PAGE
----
The zebrafish model has been used extensively for studies on early embryonic development. This model is also very useful for the investigation of ovarian follicle development and maturation because the zebrafish ovary contains ovarian follicles at different stages of development. We and others have been using zebrafish to examine the role of TGF-β superfamily in oocyte maturation [8,21-23]. Our previous work has shown that TGF-β1 inhibits human chorionic gonadotropin (hCG) and MIH-induced maturation in zebrafish [8]. We have also observed a decrease in TGF-β1 mRNA expression in maturing follicles. These findings suggest that TGF-β1 may play a role in preventing premature oocyte maturation in zebrafish. The present study is an attempt to elucidate the mechanisms underlying the inhibitory effect of TGF-β1 by identifying the potential target genes of TGF-β1. We report here our recent findings on the effect of TGF-β1 on the important effectors of oocyte maturation in zebrafish, including: 20β-HSD, LHR, mPR-α, and mPR-β.

Materials and methods

Animals

Adult zebrafish, Danio rerio, were purchased from a local pet supplier (Fish & Bird Emporium, Brampton, ON) and maintained in 10 L tanks of an AHAB System(Aquatic Habitats, FL) at 26°C, under a 14-h light, 10-h dark photoperiod. The fish were fed twice daily with tropical fish food and supplemented with freshly hatched brine shrimp two or three times a week. Experiments were performed according to the Guide to the Care and Use of Experimental Animals published by the Canadian Council on Animal Care.

In vitro culture of zebrafish follicles

Female zebrafish that have a full-grown ovary were anesthetized using 3-aminobenzoicacid ethyl ester (Sigma-Aldrich Canada Inc., Oakville, ON) and decapitated. The ovaries were removed and follicles greater than 0.52 mm in diameter were collected, since previous studies in the zebrafish have shown that only follicles of this size can undergo maturation in vitro in response to hormones [21]. Approximately 20 follicles were placed into each well of a 24-well culture plate and pre-treated at 26°C in either 1 ml of modified Cortland's medium (MCM) or MCM + chemicals such as Actinomycin D or Cyclohexamide (Sigma-Aldrich, Mississauga, ON) for 2 hours. Pre-treated follicles were then incubated with the control medium, human recombinant TGF-β1 (R&D Systems, Minneapolis, MN), hCG (kindly provided by Dr. A. F. Parlow, National Hormone and Peptide Program, Torrance, CA), MIH (17α, 20β-DHP;Sigma-Aldrich Canada), either alone or in combination, as previously described [8]. Maturation was scored after 18 hours of incubation. Follicles that underwent germinal vesicle breakdown (GVBD) could be identified by their acquired translucency.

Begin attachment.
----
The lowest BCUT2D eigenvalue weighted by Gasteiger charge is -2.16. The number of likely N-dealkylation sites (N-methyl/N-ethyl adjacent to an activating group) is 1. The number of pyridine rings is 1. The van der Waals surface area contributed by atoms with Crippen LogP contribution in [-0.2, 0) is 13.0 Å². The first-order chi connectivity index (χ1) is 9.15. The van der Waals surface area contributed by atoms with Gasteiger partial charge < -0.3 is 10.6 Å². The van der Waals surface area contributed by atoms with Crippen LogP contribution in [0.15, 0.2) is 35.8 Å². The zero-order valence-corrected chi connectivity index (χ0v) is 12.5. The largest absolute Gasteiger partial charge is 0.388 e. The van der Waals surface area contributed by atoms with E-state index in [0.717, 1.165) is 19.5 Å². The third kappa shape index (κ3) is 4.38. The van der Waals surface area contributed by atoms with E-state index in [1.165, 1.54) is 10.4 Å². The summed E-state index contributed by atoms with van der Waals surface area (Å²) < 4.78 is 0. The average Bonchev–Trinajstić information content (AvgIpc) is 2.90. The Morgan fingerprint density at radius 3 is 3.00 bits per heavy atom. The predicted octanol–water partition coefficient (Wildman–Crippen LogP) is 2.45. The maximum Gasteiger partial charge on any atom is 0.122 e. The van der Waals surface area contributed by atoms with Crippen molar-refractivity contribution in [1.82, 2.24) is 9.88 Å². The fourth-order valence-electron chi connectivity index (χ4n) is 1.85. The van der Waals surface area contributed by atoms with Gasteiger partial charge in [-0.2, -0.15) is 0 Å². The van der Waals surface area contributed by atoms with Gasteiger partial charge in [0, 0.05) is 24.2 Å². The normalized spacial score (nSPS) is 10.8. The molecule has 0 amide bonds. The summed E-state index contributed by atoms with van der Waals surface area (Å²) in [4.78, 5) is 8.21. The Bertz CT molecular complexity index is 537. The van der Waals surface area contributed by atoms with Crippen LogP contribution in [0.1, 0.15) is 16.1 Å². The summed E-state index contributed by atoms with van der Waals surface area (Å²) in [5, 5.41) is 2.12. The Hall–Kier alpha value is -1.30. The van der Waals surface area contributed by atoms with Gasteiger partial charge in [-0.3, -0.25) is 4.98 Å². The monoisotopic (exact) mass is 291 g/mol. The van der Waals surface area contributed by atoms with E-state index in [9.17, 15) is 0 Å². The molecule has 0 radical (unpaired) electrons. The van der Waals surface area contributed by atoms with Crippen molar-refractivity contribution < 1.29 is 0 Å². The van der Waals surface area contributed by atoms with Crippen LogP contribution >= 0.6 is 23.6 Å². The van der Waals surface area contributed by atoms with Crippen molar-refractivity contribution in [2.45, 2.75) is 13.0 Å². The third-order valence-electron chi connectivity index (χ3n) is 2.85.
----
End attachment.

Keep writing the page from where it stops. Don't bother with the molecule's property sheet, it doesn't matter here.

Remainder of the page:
Total RNA extraction

Approximately 80 follicles per treatment group were used for RNA extraction. Total RNA was extracted using an RNeasy Mini kit (Qiagen Inc., Mississauga, ON) according to the manufacturer's suggested protocol. The RNase-free deoxyribonuclease Set (Qiagen) was also used during RNA isolation to remove any potential genomic DNA contamination.